Based on this undated painting from Scotland by an anonymous artist, I designed a poem around the interesting imagery, just in time for the season of Halloween.

I hope you like the tone and style of this piece.



The masque for Halloween
rings in a crucible for stereotypes,
the madness and the uncoordinated dance
just as splendid for the occassion
as the prosthetic noses
and pointed hats.

An inner voice still quivers with the words,
‘But is this cause for celebration,
all ‘ye noblewomen?’
seeing your own kindred
deformed in stature and looks,
made disgusting and ugly,
out on the cold stage,
twitching their lashes and body language,
with the natural lighting from candles and oil lamps quite the dampener already.
Like catching Salem in its heyday,
before the rebels were pronounced as witches.

The masks, the crypts and the holding up of bronzed skulls,
like Hamlet in his deadpan disposition,
does the aura no great novelty either.

Just then,
the young lady at the center of the performance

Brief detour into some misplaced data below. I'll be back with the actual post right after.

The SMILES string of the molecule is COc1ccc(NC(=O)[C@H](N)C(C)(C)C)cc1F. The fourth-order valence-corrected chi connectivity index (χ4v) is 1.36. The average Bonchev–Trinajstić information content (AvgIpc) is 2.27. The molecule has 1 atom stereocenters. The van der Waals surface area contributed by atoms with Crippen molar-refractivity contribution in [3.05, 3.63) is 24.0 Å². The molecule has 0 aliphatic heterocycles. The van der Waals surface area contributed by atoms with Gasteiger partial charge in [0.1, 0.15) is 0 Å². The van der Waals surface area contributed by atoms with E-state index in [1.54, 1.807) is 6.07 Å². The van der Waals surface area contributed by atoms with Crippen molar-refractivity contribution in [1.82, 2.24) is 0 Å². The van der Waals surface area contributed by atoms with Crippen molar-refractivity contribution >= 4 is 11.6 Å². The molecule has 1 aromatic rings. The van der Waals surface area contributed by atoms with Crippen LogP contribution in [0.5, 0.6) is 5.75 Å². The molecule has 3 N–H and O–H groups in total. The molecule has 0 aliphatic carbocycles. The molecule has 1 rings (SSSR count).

starts levitating
and secrets tumble out of her mouth
along with a sea of blood
and everybody calls her possessed,
affected by her afflictions
of make-believe
and vulnerable enough to give in
to the bold spectacle of misery
expected out of this nightly ritual.

And then the onlookers start dropping out of their seats,
passing out into some other world
and a banshee wail unites the others
until wave upon wave rises,
shadows of apparitions exiting from the window
and the room collapses in mid-dream.

The writer of this horror story
then wakes up with a start,
catches a breath
and decides to abandon the misogyny of the genre for another day.
Or to never return to the distortion of fantasy leveled at the subconscious.

Note: BIBHATSA refers to the disgusting and fearsome humour in Indian aesthetics.


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